Now that the Hydrasynth is becoming widely available, let’s find out what makes ASM’s flagship synthesizer unique.
In September 2019, a new company called Ashun Sound Machines (ASM) announced that its first synthesizer, the Hydrasynth, was already in production. Never heard of ASM? Perhaps you’re familiar with their VP of Product Development, Glen Darcey. He conceived and brought to market several products for Akai and Arturia.
Deeply complex synthesizers are nothing new. At this price, though, a synth with the sound, usability, features, and build quality of the Hydrasynth certainly is. ASM describes it as a “digital wave-morphing synth with FM and other synthesis methods.” That puts it in a class by itself.
The keyboard model features a ribbon extending the length of its 49 keys that can act as a single-voice pitch controller in Theremin mode. The ribbon can also control pitch bend or modulation alongside the standard wheels to the keyboard’s left. The desktop version is identical in functionality, but without the ribbon or wheels; I bought that one.
When I got my Hydrasynth Desktop home, it immediately made a favorable first impression. It has a solid heft and an attractive future-retro design reminiscent of high-end stereos from the 1960s. It even includes a large printed manual and rack ears, though its wall wart hardly inspires confidence.
Powering it up triggers quite a lightshow. Fifty-five buttons and all 24 trigger pads are backlit. When you play them, the pads change color to reflect their function. The two OLED displays are easy to read from any angle, even in bright light. Fifteen LEDs encircle each of the eight rotary encoders to indicate its position.
One reason I chose the Hydrasynth was its support for MIDI Polyphonic Expression (MPE). I dialed up MPE mode and connected it to my Roger Linn Designs LinnStrument. It responded like they were made for each other, just as I’d hoped. My performance gestures produced musical results that felt natural and smooth.
Right away I noticed its presets depend so heavily on effects and deep modulation that they veil their underlying sound. Starting a patch from scratch revealed what I wanted to hear, though: an open, high-definition clarity that I could easily defile into a snarling, beastly roar. I could also make it sound as analog or digital as I wanted.
A row of 3.5mm CV jacks appears on the front panel’s top left. Two modulation inputs are intended for control voltages, but they accept audio signals for certain applications. Five are outputs for pitch, gate, modulation (x2), and clock. Pages 7 through 9 in System Setup match the voltages and clocks with external gear. If there’s a voltage range, scale type, trigger type, offset, or clock rate and division that isn’t represented, I’d be surprised.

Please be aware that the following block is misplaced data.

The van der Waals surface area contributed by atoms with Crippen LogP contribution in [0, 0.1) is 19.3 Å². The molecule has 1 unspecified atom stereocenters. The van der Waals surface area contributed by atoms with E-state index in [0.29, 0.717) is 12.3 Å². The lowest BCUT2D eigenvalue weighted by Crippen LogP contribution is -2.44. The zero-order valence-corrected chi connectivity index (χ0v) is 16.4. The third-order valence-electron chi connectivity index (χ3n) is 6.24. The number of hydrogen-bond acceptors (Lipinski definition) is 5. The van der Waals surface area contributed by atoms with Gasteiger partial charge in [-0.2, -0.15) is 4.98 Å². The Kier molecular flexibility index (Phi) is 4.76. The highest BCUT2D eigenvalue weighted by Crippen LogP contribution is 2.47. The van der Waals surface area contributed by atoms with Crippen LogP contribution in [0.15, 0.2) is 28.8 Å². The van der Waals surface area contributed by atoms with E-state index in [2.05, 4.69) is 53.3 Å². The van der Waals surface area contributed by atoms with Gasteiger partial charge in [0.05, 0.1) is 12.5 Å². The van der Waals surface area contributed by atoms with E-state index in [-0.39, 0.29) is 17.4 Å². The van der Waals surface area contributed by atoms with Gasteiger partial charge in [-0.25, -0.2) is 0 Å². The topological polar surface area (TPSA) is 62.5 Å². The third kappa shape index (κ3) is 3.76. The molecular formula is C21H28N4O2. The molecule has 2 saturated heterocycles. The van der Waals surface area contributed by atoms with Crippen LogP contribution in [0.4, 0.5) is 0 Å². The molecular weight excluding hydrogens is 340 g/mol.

Below the front-panel jacks are dedicated controls for the arpeggiator, master volume, and filters. In the lower-left corner, the Module Select button array is arranged like a signal-flow diagram from left to right. To edit its settings, press any of the 26 module buttons or, on the upper right, the eight knob-and-button pairs in the Master Control section.
The 24 velocity-sensitive trigger pads are arranged in three rows of eight pads. Remarkably, they respond to polyphonic aftertouch, meaning that each pad responds independently to how hard you press on it. Although they feel good and are useful for programming, I wouldn’t use them as my main controller. You certainly could, though. If you turn off local control and send the pads’ MIDI output to another device, however, you have 24 tunable percussion pads.
Near the unit’s center is the Main Systems display. A large data-entry knob is just above, as well as increment, decrement, and Home buttons below. To its left are buttons that access 11 pages of settings for patch management and system setup. The handy Init button resets a parameter, module, or patch. The Random button lets you randomize a parameter, module, patch, or patch selection, and even the mod (modulation) matrix. The Shift button accesses secondary functions and can modify data-entry speeds.
The rear connector panel is inset to allow rackmounting without any need for extra space to accommodate plugs. The main audio, sustain, expression, and headphone outs are 1/4-inch jacks. MIDI In, Out, and Thru are 5-pin DIN connectors. Like most recent synths, the Hydrasynth has a USB type-B client connector for MIDI on the back. I wish it also had a powered type-A host port, which would allow me to connect my LinnStrument directly to the Hydrasynth via USB. As it is, the only way to avoid using a third device is to power the LinnStrument with a USB power supply and use its 5-pin MIDI jack to connect to the Hydrasynth.
Do You Hear Voices?
In the Voice section, you can determine the current patch’s initial structure and feel by adjusting the Hydrasynth’s polyphony, scale, glide, vibrato, and analog simulation parameters.
Each of the eight voices begins with an Oscillator module containing three wavetable oscillators, a noise source, and a ring modulator. All three oscillators can operate in Single mode, wherein you select any of the 219 single-cycle waves in the wavetable and generate sound from a single waveform. Wave selection can be a modulation destination in Single mode, albeit with no crossfading between waves. Oscillators 1 and 2 have a WaveScan mode in which you can list up to eight waves and smoothly crossfade between them, controlled by whatever source you choose in the mod matrix.